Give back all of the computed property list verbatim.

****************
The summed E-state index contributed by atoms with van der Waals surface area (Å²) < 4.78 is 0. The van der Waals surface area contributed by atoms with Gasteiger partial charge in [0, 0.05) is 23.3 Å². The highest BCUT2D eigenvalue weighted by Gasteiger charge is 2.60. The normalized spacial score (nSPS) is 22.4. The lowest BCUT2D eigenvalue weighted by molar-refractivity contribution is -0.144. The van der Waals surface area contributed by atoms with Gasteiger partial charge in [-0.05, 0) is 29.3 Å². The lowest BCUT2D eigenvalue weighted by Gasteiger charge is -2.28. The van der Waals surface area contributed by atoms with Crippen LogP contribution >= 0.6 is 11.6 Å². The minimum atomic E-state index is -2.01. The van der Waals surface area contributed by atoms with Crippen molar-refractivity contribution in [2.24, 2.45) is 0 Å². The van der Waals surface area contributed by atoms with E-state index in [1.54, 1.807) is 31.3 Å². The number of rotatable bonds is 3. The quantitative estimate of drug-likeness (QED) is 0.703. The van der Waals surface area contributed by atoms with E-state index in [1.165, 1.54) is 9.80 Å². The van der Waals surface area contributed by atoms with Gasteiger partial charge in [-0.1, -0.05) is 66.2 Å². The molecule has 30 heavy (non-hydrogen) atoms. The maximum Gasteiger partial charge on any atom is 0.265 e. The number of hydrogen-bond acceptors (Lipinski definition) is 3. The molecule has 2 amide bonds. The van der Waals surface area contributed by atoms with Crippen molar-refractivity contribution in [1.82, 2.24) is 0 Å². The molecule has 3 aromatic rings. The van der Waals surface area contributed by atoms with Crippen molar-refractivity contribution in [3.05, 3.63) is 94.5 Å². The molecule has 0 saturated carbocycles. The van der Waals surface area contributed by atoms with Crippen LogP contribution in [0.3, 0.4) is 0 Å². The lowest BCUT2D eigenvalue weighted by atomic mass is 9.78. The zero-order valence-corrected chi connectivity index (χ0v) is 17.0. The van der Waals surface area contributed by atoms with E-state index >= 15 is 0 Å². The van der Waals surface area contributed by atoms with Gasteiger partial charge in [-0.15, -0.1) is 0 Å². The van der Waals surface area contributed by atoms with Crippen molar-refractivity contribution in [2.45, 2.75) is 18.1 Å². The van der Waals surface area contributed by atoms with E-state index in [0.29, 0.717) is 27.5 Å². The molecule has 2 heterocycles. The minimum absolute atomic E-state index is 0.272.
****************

The summed E-state index contributed by atoms with van der Waals surface area (Å²) < 4.78 is 0. The van der Waals surface area contributed by atoms with Gasteiger partial charge in [0, 0.05) is 23.3 Å². The highest BCUT2D eigenvalue weighted by Gasteiger charge is 2.60. The normalized spacial score (nSPS) is 22.4. The lowest BCUT2D eigenvalue weighted by molar-refractivity contribution is -0.144. The van der Waals surface area contributed by atoms with Gasteiger partial charge in [-0.05, 0) is 29.3 Å². The lowest BCUT2D eigenvalue weighted by Gasteiger charge is -2.28. The van der Waals surface area contributed by atoms with Crippen LogP contribution >= 0.6 is 11.6 Å². The minimum atomic E-state index is -2.01. The van der Waals surface area contributed by atoms with Crippen molar-refractivity contribution in [2.24, 2.45) is 0 Å². The van der Waals surface area contributed by atoms with E-state index in [1.54, 1.807) is 31.3 Å². The number of rotatable bonds is 3. The quantitative estimate of drug-likeness (QED) is 0.703. The van der Waals surface area contributed by atoms with E-state index in [1.165, 1.54) is 9.80 Å². The van der Waals surface area contributed by atoms with Gasteiger partial charge in [-0.1, -0.05) is 66.2 Å². The molecule has 30 heavy (non-hydrogen) atoms. The maximum Gasteiger partial charge on any atom is 0.265 e. The number of hydrogen-bond acceptors (Lipinski definition) is 3. The molecule has 2 amide bonds. The van der Waals surface area contributed by atoms with Crippen molar-refractivity contribution in [1.82, 2.24) is 0 Å². The molecule has 3 aromatic rings. The van der Waals surface area contributed by atoms with Crippen molar-refractivity contribution in [3.05, 3.63) is 94.5 Å². The molecule has 0 saturated carbocycles. The van der Waals surface area contributed by atoms with Crippen LogP contribution in [0.3, 0.4) is 0 Å². The lowest BCUT2D eigenvalue weighted by atomic mass is 9.78. The zero-order valence-corrected chi connectivity index (χ0v) is 17.0. The van der Waals surface area contributed by atoms with E-state index >= 15 is 0 Å². The van der Waals surface area contributed by atoms with Gasteiger partial charge in [-0.15, -0.1) is 0 Å². The van der Waals surface area contributed by atoms with Crippen molar-refractivity contribution in [2.45, 2.75) is 18.1 Å². The van der Waals surface area contributed by atoms with E-state index in [0.29, 0.717) is 27.5 Å². The molecule has 2 heterocycles. The minimum absolute atomic E-state index is 0.272.